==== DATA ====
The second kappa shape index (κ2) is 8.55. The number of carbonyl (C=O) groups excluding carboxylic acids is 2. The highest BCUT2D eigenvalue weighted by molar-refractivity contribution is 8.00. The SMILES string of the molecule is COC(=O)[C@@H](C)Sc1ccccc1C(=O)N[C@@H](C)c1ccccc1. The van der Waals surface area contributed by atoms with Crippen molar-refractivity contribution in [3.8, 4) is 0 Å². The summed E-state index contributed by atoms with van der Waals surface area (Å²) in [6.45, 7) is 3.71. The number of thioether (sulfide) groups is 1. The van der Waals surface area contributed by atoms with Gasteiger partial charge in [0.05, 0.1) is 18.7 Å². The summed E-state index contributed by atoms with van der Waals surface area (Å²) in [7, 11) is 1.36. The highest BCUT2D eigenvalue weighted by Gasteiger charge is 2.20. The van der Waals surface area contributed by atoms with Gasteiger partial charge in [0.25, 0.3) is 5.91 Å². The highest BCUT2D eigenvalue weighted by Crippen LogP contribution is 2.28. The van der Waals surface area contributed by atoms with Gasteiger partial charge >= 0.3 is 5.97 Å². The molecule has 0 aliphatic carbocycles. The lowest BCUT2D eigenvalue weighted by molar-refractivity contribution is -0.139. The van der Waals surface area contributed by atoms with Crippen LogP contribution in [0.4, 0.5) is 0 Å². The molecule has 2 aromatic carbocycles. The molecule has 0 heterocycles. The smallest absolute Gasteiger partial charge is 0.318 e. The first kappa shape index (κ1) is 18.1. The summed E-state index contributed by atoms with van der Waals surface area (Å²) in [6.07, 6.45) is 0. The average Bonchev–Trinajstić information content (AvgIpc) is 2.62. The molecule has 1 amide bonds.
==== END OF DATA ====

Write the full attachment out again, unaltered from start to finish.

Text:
The second kappa shape index (κ2) is 8.55. The number of carbonyl (C=O) groups excluding carboxylic acids is 2. The highest BCUT2D eigenvalue weighted by molar-refractivity contribution is 8.00. The SMILES string of the molecule is COC(=O)[C@@H](C)Sc1ccccc1C(=O)N[C@@H](C)c1ccccc1. The van der Waals surface area contributed by atoms with Crippen molar-refractivity contribution in [3.8, 4) is 0 Å². The summed E-state index contributed by atoms with van der Waals surface area (Å²) in [6.45, 7) is 3.71. The number of thioether (sulfide) groups is 1. The van der Waals surface area contributed by atoms with Gasteiger partial charge in [0.05, 0.1) is 18.7 Å². The summed E-state index contributed by atoms with van der Waals surface area (Å²) in [7, 11) is 1.36. The highest BCUT2D eigenvalue weighted by Gasteiger charge is 2.20. The van der Waals surface area contributed by atoms with Gasteiger partial charge in [0.25, 0.3) is 5.91 Å². The highest BCUT2D eigenvalue weighted by Crippen LogP contribution is 2.28. The van der Waals surface area contributed by atoms with Gasteiger partial charge >= 0.3 is 5.97 Å². The molecule has 0 aliphatic carbocycles. The lowest BCUT2D eigenvalue weighted by molar-refractivity contribution is -0.139. The van der Waals surface area contributed by atoms with Crippen LogP contribution in [0.4, 0.5) is 0 Å². The molecule has 2 aromatic carbocycles. The molecule has 0 heterocycles. The smallest absolute Gasteiger partial charge is 0.318 e. The first kappa shape index (κ1) is 18.1. The summed E-state index contributed by atoms with van der Waals surface area (Å²) in [6.07, 6.45) is 0. The average Bonchev–Trinajstić information content (AvgIpc) is 2.62. The molecule has 1 amide bonds.